Jacob Prahlow 1
16 Nov 2015

Spectre | Movie Review

“Spectre” is a frustrating film to review: in its attempt to provide a resolution to the last several films, it has one hand in the best of modern James Bond (“Casino Royale,” “Skyfall”) and one in the worst (“Quantum of Solace”). Here, Bond (Daniel Craig) continues his journey into the modern era: MI6 is planning to launch a giant global surveillance program, while villainous organization Spectre (headed by an enigmatic figure allegedly from Bond’s past)

John Ehrett 0
14 Nov 2015

The Adventures of the Sea Kids (Book Giveaways)

The Adventures of the Sea Kids is a children’s book series that features Christian themes alongside fun (and fishy!) illustrations. To date, there are three books in there series: Fast Freddy, What a Bragger, and forthcoming I’m Not Afraid. The books are full-color, fully illustrated, fish-tales about a school of kids (fish) who learn not to discriminate (Fast Freddy) or gasconade (What a Bragger). The books also incorporate a hidden fish symbol for children to search for on each page. We

Guest Author 0
15 Oct 2015

Go Set A Watchman | Book Review

Every man’s island, Jean Louise, every man’s watchman, is his conscience. There is no such thing as a collective conscience.1 In reading the long hoped for follow up to To Kill A Mockingbird, one is struck by similarities and differences: similarities in setting and characters, differences from how we expected those characters and settings to turn out. Despite some minor quibbles (noted below), Go Set A Watchman presents a good companion piece for To Kill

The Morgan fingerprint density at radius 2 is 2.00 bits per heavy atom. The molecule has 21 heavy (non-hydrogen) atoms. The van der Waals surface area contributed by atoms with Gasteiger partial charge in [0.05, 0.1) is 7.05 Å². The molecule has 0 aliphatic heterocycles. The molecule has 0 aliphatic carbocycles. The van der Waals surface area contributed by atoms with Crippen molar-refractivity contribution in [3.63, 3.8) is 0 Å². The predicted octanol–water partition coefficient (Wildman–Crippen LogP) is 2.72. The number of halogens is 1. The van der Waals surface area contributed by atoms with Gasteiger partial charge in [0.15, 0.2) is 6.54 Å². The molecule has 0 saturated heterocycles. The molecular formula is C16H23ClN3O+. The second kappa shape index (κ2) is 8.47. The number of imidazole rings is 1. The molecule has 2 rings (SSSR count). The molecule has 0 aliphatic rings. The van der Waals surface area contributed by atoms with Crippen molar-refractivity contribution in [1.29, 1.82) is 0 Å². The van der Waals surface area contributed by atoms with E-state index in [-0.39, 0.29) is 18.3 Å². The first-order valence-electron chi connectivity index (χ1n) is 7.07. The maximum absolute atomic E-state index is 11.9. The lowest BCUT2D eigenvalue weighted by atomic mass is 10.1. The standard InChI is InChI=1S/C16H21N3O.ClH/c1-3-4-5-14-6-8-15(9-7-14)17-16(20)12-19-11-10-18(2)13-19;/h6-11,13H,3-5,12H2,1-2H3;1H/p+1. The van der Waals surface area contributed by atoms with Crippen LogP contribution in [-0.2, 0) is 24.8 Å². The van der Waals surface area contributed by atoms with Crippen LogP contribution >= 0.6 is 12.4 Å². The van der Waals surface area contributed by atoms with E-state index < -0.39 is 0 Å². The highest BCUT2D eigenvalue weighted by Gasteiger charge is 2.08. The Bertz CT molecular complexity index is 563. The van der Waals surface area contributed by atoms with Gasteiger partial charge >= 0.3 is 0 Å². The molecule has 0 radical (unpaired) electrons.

Jeff Reid 0
07 Oct 2015

Everest | Movie Review

Having dabbled in entry-level rock climbing in my preprofessional life, I’m fascinated by movies exploring the subject. I was nowhere near proficient: just hiking up Colorado’s 14,000-foot Mount Elbert was an unforgettably grueling experience. Needless to say, I have great admiration for those who face the savage physical test that is Mount Everest. Such a feat, however, carries with it extreme risks to life and limb. “Everest” depicts the 1996 disaster that claimed the lives

John Ehrett 0
25 Aug 2015

Courtship in Crisis | Book Review

As I thought about writing this book review, I realized that I couldn’t write it as only a typical book review. Every so often books are published that represent significant paradigmatic evolution within a culture or discourse. Courtship in Crisis: The Case For Traditional Dating by Thomas Umstattd Jr. is one such book. I feel this post could reasonably be titled “How Courtship in Crisis Has Changed The Christian Matrimonial Discourse as We Know It.”